Death Explored in The Story of an Hour

Death is the natural phenomena that every human will experience. Because of its unique characteristics and consequence, humans instinctively fear it. Death is so powerful and unstoppable that no one can really resist it. In Kate Chopin's short story "The Story of An Hour," the protagonist sits on the chair and feels that "there [is] something coming to her and she [is] waiting for it (9th paragraph)." The "something" in fact refers to death, not freedom.
Firstly, the author mentions in thefirst sentence that Mrs. Mallard's physical body is not healthy. Mrs. Mallard has "a heart trouble [and] great care was taken to break to her as gently as possible the news of her husband’s death.; This suggests that Mrs. Mallard is vulnerable to shocks so that her sister has to be very careful about anything that may hurt her or else her heart may fail. This reveals that Mrs. Mallard;s heart trouble is considerably severe.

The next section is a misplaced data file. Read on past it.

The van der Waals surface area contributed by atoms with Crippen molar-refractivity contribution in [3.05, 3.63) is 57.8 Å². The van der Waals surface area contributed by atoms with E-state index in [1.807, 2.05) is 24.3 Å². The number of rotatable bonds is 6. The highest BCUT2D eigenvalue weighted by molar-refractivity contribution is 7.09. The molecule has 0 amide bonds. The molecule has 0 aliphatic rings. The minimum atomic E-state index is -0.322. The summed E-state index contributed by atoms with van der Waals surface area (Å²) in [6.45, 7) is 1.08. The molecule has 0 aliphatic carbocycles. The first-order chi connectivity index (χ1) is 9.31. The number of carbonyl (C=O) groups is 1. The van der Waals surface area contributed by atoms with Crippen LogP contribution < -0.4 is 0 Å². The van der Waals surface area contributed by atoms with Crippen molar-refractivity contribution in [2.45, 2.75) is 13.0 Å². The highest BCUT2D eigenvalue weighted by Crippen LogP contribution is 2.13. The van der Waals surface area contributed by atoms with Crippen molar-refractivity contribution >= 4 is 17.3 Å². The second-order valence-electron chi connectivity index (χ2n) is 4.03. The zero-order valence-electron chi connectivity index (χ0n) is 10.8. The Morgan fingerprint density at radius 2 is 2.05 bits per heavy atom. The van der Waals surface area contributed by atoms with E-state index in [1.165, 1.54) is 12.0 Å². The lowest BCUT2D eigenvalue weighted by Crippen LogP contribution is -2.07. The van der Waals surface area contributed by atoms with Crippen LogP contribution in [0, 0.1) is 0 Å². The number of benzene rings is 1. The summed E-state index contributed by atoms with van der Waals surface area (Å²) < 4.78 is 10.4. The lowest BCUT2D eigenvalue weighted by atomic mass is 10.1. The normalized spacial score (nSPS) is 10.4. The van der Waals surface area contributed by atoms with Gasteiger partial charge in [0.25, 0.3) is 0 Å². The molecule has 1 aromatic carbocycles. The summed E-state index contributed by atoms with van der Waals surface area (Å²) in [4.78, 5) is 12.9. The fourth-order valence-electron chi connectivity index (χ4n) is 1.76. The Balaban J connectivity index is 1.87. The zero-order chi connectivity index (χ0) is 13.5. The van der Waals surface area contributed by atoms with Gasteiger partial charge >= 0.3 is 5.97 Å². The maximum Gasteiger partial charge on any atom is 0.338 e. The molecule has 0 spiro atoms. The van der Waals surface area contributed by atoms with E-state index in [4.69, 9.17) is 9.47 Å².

In addition, Mrs. Mallard;s body is revealing unhealthy signals. In the fourth paragraph, she ;[sinks], pressed down by a physical exhaustion that [haunts] her body and [seems] to reach into her soul;; this shows that she is exhausted both physically and mentally. Furthermore, the author describes that ;now there [is] a dull stare in her eyes, whose gaze [is] fixed away off yonder on one of those patches of blue sky. It [is] not a glance of reflection, but rather indicated a suspension of intelligent thought.; The description reveals that Mrs. Mallard is experiencing a short period of pathological shock because of the oxygen lack in her brain result from her severe heart disease. She may not even notice these serious symptoms because she is still immersed into the joy from her husband;s death.
Some readers may think that the thing that is coming to Mrs. Mallard when she is resting on the chair is the freedom that she is waiting for after y…


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